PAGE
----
In this example, the nearly 70 GB drive is only using 17.2 GB of the drive; in a thin-provisioned SAN environment, this would consume 17.2 GB on the logical unit number (LUN). In most situations, there is a small amount of overhead and/or metadata that manages the thin provisioning, as well as a block of incremental growth. Speaking in terms of Gigabytes and Terabytes, that overhead will be negligible.
Thin provisioning is available on some storage products, and too many times administrators shop for storage simply in terms of dollars and Terabytes. Software features with the storage should be an important part of the decision, but this is difficult; I've adopted a saying that "You can always find lesser expensive storage." (For a geek's delight, check out this cookbook from BackBlaze to build a 67 TB system for less than $8,000, and this related TechRepublic post on petabyte storage.)Thin provisioning on a SAN system exists in many forms, but fundamentally, it allows the disks to be better utilized. If we stack a number of thin provisioned workloads on a SAN, we are potentially increasing the amount of hot spots on a disk. In the Figure A example, free space makes up approximately 75% of that disk allocation. Free space is great for SAN performance, but it is a waste of the storage investment dollar. This contention is not necessarily a problem, but it is an indicator to purchase faster drives (SAS over SATA, for example) if you need to keep performance levels high. Figure B shows a good way to visualize this stacking of LUNs on an individual disk. Figure B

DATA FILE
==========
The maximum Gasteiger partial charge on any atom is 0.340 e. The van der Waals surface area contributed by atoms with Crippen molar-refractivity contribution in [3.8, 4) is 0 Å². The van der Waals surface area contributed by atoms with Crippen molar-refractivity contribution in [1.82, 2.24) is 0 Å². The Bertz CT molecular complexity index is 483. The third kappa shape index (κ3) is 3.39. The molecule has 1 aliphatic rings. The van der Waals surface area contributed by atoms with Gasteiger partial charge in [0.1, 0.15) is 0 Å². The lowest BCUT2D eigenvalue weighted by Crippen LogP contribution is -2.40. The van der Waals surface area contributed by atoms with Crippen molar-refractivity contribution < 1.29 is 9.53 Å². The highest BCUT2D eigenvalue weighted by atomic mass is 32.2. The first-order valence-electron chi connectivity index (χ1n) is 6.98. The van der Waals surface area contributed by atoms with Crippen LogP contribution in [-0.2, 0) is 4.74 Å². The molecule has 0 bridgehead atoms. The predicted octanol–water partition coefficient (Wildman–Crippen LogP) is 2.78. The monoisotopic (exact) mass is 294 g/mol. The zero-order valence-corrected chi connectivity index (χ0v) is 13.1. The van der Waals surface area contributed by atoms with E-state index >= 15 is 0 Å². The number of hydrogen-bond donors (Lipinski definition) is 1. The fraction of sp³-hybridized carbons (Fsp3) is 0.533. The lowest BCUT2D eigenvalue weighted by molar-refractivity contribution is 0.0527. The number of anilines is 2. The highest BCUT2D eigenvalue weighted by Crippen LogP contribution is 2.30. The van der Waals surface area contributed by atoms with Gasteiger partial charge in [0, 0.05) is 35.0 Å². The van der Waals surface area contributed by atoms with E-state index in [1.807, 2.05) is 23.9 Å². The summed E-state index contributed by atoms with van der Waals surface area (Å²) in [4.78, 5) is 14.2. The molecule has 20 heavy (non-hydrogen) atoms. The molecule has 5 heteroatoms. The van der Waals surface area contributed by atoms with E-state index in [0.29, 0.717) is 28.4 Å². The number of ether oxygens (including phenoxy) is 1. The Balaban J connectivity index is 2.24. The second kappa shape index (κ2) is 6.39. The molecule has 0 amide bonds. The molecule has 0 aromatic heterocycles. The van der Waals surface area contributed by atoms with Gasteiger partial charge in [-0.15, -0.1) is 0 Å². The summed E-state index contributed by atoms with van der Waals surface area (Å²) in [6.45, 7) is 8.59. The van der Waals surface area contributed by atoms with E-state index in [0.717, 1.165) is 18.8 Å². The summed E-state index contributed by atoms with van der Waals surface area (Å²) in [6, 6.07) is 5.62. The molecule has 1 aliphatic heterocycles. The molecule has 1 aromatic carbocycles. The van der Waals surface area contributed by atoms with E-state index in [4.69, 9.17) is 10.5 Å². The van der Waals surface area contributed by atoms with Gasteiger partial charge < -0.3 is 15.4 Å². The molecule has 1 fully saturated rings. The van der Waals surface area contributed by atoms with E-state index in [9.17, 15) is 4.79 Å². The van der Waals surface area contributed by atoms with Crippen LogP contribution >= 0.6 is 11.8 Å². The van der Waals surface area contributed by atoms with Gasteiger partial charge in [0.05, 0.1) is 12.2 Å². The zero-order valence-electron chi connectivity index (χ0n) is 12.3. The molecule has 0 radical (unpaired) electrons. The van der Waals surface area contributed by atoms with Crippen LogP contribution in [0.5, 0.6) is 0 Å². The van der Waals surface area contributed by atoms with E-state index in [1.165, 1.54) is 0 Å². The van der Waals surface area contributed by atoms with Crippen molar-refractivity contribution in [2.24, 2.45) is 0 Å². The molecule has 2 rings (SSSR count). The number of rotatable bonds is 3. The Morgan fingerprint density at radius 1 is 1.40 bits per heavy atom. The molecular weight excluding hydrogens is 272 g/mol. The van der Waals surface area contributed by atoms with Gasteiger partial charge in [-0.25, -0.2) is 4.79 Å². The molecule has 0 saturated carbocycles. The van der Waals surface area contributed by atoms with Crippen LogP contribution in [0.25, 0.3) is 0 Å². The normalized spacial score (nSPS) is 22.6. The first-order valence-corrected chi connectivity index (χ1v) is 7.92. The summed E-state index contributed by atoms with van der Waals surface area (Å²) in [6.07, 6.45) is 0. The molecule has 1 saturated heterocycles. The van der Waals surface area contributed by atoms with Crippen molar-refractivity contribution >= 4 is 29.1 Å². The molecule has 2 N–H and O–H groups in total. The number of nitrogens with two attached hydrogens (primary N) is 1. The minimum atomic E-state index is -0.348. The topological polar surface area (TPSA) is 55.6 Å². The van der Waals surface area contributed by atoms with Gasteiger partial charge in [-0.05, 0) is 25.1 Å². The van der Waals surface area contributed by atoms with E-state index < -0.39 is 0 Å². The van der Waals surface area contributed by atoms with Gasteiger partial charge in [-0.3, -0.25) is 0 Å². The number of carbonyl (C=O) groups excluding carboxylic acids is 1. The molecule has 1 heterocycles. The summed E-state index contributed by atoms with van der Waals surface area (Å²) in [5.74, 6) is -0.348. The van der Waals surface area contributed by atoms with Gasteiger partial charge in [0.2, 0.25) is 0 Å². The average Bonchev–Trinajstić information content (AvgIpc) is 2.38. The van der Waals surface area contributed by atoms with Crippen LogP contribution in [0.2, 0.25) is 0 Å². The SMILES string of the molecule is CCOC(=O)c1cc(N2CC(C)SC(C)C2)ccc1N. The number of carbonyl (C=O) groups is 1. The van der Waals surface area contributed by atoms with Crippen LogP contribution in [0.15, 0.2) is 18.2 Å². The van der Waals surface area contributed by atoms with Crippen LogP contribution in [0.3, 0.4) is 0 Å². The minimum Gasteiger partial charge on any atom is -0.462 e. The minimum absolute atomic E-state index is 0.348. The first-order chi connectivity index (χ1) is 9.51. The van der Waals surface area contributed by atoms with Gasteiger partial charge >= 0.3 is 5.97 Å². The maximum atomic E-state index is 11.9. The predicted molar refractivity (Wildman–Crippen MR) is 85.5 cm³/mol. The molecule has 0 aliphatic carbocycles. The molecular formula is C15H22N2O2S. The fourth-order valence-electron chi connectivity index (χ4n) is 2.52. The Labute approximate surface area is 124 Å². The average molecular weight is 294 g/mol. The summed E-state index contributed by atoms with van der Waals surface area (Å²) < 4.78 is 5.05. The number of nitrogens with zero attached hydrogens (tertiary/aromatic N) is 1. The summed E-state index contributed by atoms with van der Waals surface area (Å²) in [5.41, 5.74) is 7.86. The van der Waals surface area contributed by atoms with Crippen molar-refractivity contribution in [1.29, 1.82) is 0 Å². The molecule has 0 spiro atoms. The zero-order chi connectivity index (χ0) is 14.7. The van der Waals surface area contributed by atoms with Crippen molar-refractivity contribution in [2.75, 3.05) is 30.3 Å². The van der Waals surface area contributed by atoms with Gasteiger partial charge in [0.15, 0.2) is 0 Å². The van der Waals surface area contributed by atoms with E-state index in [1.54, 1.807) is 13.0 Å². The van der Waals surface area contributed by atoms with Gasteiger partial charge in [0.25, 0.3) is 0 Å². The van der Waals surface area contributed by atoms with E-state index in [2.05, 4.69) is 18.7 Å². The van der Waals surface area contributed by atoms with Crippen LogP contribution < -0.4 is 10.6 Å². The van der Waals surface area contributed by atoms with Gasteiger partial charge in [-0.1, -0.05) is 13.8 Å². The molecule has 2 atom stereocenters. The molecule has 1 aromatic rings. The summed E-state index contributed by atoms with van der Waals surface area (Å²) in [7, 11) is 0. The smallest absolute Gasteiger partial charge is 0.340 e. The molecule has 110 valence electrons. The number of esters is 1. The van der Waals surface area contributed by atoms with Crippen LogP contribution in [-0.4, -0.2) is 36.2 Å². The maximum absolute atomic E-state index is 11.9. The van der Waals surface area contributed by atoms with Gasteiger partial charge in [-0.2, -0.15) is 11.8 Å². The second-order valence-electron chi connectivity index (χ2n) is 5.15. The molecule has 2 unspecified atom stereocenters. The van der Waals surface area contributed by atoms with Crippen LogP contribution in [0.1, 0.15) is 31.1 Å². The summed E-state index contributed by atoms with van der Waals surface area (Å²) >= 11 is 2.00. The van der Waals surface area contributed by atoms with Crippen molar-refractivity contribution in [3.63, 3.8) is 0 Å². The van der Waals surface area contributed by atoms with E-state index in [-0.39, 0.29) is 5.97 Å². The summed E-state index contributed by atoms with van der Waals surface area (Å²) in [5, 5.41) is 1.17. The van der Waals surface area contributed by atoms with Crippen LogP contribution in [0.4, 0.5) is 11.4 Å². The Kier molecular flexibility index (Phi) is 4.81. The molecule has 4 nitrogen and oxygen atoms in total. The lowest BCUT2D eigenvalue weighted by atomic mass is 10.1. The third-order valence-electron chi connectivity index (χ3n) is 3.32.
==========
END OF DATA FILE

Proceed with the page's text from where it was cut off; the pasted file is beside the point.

This representation of Dynamic Provisioning from Hitachi Data Systems is used for the company's USP and AMS series of storage products, and it puts the LUNs on top of all of the disks in use. Storage administrators can carve this up in many ways, and each thin provisioning solution will offer different capabilities.
The risk with thin provisioning technologies is over-provisioning. If the SAN has more available storage, in most situations, each LUN is simply given more storage; but if the SAN runs out of space, there can be a hard stop approaching. Individual operating systems may also perceive that they have space available, complicating their behavior. In some situations, thin provisioning only grows — it does not shrink if data is deleted on the volumes. If the LUN or workload is moved at the storage processor level and rewritten based on its current size and contents, the decrease in size can be realized.
Thin provisioning is probably the best way to get the most out of your storage investment. Everyone's requirements vary, but if you work your scenarios and modeling out enough, you may be able to make the case for SAS disk solutions in favor of slower SATA disks if the overall storage requirement is lessened.
How do you manage thin provisioning? Share your comments in the discussion.
Rick Vanover is a software strategy specialist for Veeam Software, based in Columbus, Ohio. Rick has years of IT experience and focuses on virtualization, Windows-based server administration, and system hardware.